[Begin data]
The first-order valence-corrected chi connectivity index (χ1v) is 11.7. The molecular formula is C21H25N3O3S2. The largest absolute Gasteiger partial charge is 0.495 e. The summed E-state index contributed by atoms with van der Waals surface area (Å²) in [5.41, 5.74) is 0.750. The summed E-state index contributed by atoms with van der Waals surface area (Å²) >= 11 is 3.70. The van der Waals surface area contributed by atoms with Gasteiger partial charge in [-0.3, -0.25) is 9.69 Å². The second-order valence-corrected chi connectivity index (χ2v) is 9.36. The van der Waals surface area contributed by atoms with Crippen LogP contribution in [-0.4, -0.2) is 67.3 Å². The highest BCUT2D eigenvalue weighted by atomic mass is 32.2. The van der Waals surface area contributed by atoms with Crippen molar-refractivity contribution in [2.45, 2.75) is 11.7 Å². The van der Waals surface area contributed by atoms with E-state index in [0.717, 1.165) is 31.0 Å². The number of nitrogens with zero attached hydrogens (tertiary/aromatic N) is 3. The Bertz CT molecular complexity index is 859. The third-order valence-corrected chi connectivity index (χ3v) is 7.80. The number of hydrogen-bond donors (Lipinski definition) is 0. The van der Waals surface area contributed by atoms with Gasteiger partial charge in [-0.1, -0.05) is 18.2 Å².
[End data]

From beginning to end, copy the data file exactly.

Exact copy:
The first-order valence-corrected chi connectivity index (χ1v) is 11.7. The molecular formula is C21H25N3O3S2. The largest absolute Gasteiger partial charge is 0.495 e. The summed E-state index contributed by atoms with van der Waals surface area (Å²) in [5.41, 5.74) is 0.750. The summed E-state index contributed by atoms with van der Waals surface area (Å²) >= 11 is 3.70. The van der Waals surface area contributed by atoms with Gasteiger partial charge in [-0.3, -0.25) is 9.69 Å². The second-order valence-corrected chi connectivity index (χ2v) is 9.36. The van der Waals surface area contributed by atoms with Crippen LogP contribution in [-0.4, -0.2) is 67.3 Å². The highest BCUT2D eigenvalue weighted by atomic mass is 32.2. The van der Waals surface area contributed by atoms with Crippen molar-refractivity contribution in [2.45, 2.75) is 11.7 Å². The van der Waals surface area contributed by atoms with E-state index in [0.717, 1.165) is 31.0 Å². The number of nitrogens with zero attached hydrogens (tertiary/aromatic N) is 3. The Bertz CT molecular complexity index is 859. The third-order valence-corrected chi connectivity index (χ3v) is 7.80. The number of hydrogen-bond donors (Lipinski definition) is 0. The van der Waals surface area contributed by atoms with Gasteiger partial charge in [-0.1, -0.05) is 18.2 Å².